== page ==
3.3. Phase 3: The Mature Phase of Zooplankton Studies (21st Century)

The third phase started in the 21st century and is currently in progress when modern diversity approaches are consistently applied together with studies based on integrative taxonomy sensu Dayrat [150], as well as new paradigms and hypotheses derived from more detailed morphological studies and DNA sequencing. This phase is a mature stage of zooplankton studies in Mexico, with modern descriptions led by Mexican researchers and the training of a new generation of taxonomists, like M. Gutiérrez-Aguirre, A. Cervantes Martínez, N.F. Mercado-Salas, and A. E. García-Morales. All contribute significatively to the current knowledge of the Mexican freshwater zooplankton.

3.3.1. Protists

The current and most complete list of protists includes a compilation of 197 families, 445 genera, and 1170 species of heterotrophic flagellates and ciliates recorded after more than one century of studies in Mexico [151]. Previously, 238 species of planktonic tintinnid ciliates have been recorded, chiefly in marine and brackish environments [74].
Recently, two main, partially opposed concepts to explain the biogeographical patterns of protists were proposed [152,153], one stating a continuous, ubiquitous distribution of all protists and the other declaring that 30% of their diversity is endemic.
With the aid of new sequencing technologies, a high microbial eukaryotic alpha diversity has been discovered in aquatic and terrestrial habitats. For example, the 18S gene diversity in freshwater environments has been proven to be much higher than the diversity based solely on morphological evidence [154]. Likewise, all phylogeny-oriented metabarcoding studies have discovered high eukaryotic diversity in terrestrial and aquatic environments. Thus, it is now accepted that cryptic speciation is a pervasive pattern among protist species [155]. The debate continues because neither the introduction of ecological, ethological, or molecular aspects revealed a general pattern on the species level. However, some functional diversity patterns were found using the superior categories [5,7,156,157].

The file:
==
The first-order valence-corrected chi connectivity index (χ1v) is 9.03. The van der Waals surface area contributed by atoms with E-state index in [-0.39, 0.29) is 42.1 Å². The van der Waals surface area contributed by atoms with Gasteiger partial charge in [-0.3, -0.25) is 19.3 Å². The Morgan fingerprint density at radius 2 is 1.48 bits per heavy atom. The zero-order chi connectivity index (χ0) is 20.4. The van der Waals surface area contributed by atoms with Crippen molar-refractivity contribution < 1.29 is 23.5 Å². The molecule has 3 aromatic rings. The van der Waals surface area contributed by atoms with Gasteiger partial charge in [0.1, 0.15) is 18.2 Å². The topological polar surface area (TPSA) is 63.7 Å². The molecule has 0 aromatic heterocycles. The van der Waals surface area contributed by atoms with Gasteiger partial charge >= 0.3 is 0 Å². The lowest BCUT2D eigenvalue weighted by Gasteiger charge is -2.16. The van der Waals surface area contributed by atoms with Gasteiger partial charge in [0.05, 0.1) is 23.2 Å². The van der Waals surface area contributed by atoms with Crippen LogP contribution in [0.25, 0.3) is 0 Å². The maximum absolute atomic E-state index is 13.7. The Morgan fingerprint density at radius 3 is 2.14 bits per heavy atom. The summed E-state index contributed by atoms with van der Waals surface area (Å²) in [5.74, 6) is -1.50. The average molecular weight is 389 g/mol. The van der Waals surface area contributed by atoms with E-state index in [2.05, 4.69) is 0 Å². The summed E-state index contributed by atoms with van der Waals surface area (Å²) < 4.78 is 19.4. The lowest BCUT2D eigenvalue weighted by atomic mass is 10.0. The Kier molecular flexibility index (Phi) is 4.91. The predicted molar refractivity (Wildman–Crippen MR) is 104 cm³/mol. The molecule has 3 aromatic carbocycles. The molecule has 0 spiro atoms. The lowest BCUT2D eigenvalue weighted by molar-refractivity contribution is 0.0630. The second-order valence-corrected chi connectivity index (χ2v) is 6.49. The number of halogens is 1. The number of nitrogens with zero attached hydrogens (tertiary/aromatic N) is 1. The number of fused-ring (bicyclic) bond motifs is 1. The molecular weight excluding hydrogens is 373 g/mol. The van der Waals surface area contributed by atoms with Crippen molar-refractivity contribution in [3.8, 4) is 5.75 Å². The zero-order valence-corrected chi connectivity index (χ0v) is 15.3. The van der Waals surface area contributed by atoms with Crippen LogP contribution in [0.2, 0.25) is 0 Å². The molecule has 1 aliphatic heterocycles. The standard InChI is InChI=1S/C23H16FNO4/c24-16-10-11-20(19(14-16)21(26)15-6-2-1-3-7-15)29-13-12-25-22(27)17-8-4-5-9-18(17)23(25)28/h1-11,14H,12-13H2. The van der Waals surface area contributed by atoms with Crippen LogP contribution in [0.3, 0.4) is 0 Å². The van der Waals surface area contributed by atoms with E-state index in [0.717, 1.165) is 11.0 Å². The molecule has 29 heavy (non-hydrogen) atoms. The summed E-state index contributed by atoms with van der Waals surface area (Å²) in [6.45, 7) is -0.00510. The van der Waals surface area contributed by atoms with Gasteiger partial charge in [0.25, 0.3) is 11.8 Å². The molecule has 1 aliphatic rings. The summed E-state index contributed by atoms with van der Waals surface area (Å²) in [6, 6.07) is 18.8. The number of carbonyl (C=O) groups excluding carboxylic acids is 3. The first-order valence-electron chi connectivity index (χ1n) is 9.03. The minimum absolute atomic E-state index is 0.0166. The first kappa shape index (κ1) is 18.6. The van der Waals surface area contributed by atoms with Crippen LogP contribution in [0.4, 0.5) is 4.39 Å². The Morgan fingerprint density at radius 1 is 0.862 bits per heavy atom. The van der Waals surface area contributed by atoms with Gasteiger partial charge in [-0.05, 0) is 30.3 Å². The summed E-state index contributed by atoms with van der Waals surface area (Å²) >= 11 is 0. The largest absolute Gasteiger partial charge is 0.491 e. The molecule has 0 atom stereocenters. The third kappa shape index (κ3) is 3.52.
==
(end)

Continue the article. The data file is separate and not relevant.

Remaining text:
Recent studies on the alpha taxonomy of protists continued in Mexico [76,158,159,160,161], and it was expanded to other areas of the country [162,163,164]; however, the protozooplankton biodiversity from the Mayan aquifer in Yucatan Peninsula and other interesting aquatic systems remain poorly understood.

3.3.2. Rotifers

During this recent period, the studies involving rotifers became more intense, encompassing different approaches such as diversity, ecology (e.g., space-time variations, abundance, etc.), and molecular. On the diversity view, Silva-Briano et al. [165] described Brachionus araceliae. Later, García-Morales and Elías-Gutiérrez [166] published the first regional comprehensive list involving rotifer DNA analyses. After this study, the species descriptions included DNA data, thus setting a new standard [167,168]. These are among the few known rotifer species described based on integrative taxonomy worldwide.
Recent studies dealing with the diversity, seasonal variation, and abundance of zooplankton, including rotifer species listings, are in work by Sarma et al. [169]. The current list of rotifer species from Mexico includes 405 species of freshwater and brackish rotifers belonging to 27 families and 75 genera. (Supplementary Table S1).

3.3.3. Water Mites

In this phase, many new water mite taxa were described by Cramer-Hemkes [170], Marin-Hernández and Cramer-Hemkes [171], and Ramírez-Sánchez and Rivas [172]. Currently, 258 species of water mites are recorded from Mexico, comprising 62 genera; Hygrobatoidea is the superfamily with the highest number of genera and species in Mexico, especially Koenikea, Atractides, and Limnesia, followed by the superfamily Arrenuroidea with the highly diverse genus Arrenurus.
The analysis of the genetic information and the use of new sampling methods has allowed a better overview of the water mite diversity in different microhabitats, as in Montes-Ortiz and Elías-Gutiérrez [173,174], Montes-Ortiz et al. [175,176], and Elías-Gutiérrez and Montes-Ortiz [177].

3.3.4. Cladocerans

During this third phase, the studies on cladocerans continued, in some cases in collaboration with foreign specialists, describing new taxa, like the works by Elías-Gutiérrez and Smirnov [178], Cervantes-Martínez et al. [179], Kotov et al. [180,181,182], and also Elías-Gutiérrez et al. [183,184], and Garfias-Espejo and Elías-Gutiérrez [185]. In addition, Elías-Gutiérrez et al. [20] published the first large scale-study in the world involving Cladocera (61 species), and Copepoda (21 species), together with DNA sequences of the mitochondrial gene for the Cytochrome Oxidase (COI), with the key collaboration of Paul Hebert (Guelph University, Canada).